On my way to Vancouver by air recently, I found myself wondering about the practice of using service trolleys to block access to the cockpit when the pilots need to unlock their secured doors to come aft.
The problem is a real one; opening the door to the flight deck gives would-be maniacs a chance to rush the cockpit. The question is: What's the fix?
Over the years, there have been repeated calls for enhanced cockpit security with the requirement that additional barriers should be installed. The Air Line Pilots Association, International, or ALPA, in 2007 called for a "secondary barrier, accompanied by standardized procedures for protecting the cockpit door when opened in flight." Other advocates, such as Ellen Saracini — widow of Victor Saracini, a pilot of United Airlines Flight 175, which crashed into the south tower of the World Trade Center during the 2001 terrorist attacks — have worked hard to lobby Congress to mandate such protections. But, so far, without success.
United Airlines, one of the few airlines that originally moved to have barrier mechanisms installed, has actually changed course. United has opted to have Boeing remove the devices from its new fleet of 787s (the Dreamliner).
Why? Is it because the locking gates are too expensive? Is this just another example of business refusing to act without government mandate and government failing to act out of lack of the will to resist business interests? Or could it be that the barriers are, finally, ineffective?
The ALPA report, mentioned above, suggests that the secondary barriers would supply "5 seconds" of additional protection. Is that enough to justify the expense? Or maybe there is a legitimate worry that the new standard could make things worse, making it even harder to storm a cockpit that had already been invaded by hijackers?
This brings us back to the humble, low-tech solution on display before me on my flight to Canada. Provisional, to be sure, and rough and ready. The heavy food and drink carts are pushed across the aisle, blocking easy access to the cockpit. Then the flight attendants gather around and, as it were, staff the barricade. It's certainly not foolproof. As my United flight attendant said, when I asked him about the practice, all this does is slow down an attacker until you, the passengers, come to help.
I don't find it hard to believe that it could slow them down, at least for 5 seconds, possibly presenting a similar effectiveness with regard to time to the higher-tech solution. The flight attendant agreed with me warmly when I remarked that the trolley barricade had another benefit as well: It brings the crew together in solidarity. It's quite a stirring gesture. With their actions, they announce that they are en guard, on the job, focused on the task of protecting us.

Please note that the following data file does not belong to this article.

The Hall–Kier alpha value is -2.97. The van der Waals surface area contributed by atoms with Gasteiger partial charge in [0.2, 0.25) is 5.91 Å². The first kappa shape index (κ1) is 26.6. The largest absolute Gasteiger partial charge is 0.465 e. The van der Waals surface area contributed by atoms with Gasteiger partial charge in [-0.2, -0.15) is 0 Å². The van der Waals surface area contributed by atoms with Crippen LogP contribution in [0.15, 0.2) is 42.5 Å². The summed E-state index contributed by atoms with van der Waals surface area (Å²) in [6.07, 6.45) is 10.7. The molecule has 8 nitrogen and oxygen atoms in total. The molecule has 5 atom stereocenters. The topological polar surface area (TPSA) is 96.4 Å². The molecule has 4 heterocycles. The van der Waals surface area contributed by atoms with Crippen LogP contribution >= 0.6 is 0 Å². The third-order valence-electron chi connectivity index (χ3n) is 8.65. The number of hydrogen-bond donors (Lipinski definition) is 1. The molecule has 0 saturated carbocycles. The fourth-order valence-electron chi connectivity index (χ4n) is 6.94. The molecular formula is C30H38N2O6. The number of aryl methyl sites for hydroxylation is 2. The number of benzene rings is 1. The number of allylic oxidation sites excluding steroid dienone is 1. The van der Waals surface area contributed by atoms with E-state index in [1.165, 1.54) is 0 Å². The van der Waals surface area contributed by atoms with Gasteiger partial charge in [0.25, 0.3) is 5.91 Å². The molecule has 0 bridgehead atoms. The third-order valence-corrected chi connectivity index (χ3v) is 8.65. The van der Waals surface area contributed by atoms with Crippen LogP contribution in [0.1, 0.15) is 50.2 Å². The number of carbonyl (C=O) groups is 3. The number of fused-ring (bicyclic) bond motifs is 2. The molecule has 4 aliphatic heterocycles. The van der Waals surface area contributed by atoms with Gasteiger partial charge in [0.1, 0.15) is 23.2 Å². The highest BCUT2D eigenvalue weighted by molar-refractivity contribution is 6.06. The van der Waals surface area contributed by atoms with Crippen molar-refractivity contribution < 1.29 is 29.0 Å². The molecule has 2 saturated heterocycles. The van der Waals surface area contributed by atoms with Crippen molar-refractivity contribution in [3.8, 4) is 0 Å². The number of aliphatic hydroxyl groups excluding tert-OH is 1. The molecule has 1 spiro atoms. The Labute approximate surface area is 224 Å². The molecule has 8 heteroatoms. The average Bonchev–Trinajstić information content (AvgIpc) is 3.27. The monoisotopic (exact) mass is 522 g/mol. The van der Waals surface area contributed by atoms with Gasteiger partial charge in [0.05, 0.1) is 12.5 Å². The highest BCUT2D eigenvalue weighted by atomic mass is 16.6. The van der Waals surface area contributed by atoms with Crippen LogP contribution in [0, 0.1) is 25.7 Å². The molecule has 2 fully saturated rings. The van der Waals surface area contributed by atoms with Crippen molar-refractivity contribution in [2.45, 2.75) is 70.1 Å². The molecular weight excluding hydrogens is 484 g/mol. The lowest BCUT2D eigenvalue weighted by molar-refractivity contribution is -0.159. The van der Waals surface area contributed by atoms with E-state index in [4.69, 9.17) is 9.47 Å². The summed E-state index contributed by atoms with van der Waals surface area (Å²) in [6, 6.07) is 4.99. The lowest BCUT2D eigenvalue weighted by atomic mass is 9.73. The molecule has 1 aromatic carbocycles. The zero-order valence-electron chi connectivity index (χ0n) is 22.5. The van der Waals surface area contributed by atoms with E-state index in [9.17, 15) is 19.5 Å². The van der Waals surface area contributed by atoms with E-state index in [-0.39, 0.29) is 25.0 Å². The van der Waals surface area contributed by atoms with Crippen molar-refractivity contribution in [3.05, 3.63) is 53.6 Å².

I'm not sure who originally came up with the idea to use the carts — flight attendants, or maybe an industry executive bent on saving money. But, regardless, this is a striking example, in the domain of technology, of the sort of co-adaptation — or productive use of accidental side-effects — that is often at work in natural biological evolution.
Galley carts were designed, initially, to be stable, compact and shiftable. And this is a difficult balancing act. Too shiftable and they'll fall over. Too heavy, and they can't be shifted. If you've ever watched a frail flight attendant struggle to keep one of those carts from crushing feet and elbows, it's clear that the trolley is, at best, a barely satisfactory solution.
Enter the standing threat of terrorism, and the corresponding shift in the ecosystem inside the cabin. Now, it is precisely the heavy awkwardness of the trolley that recommends it (that, as Darwinians awkwardly put it, selects for it). You can imagine, going forward, that airlines would now deliberately aim at bulky, unwieldy carts.
Skeptics about the power of adaptation to explain evolutionary change will point out that the protective qualities of the trolley are an accidental side effect, no more selected for than the sound that a heart makes while it beats. But more hard-core adaptationists would be right to reply that precisely what explains the tendency of the protective qualities of the carts to proliferate is the added survival value they provide.
I can easily imagine technological fixes that could change the rules again. But, reclining in my airplane seat and watching the flight crew carry out its duties so admirably on my recent flight, I felt like I had a ringside view of evolution at work.
Alva Noë is a philosopher at the University of California, Berkeley, where he writes and teaches about perception, consciousness and art. You can keep up with more of what Alva is thinking on Facebook and on Twitter: @alvanoe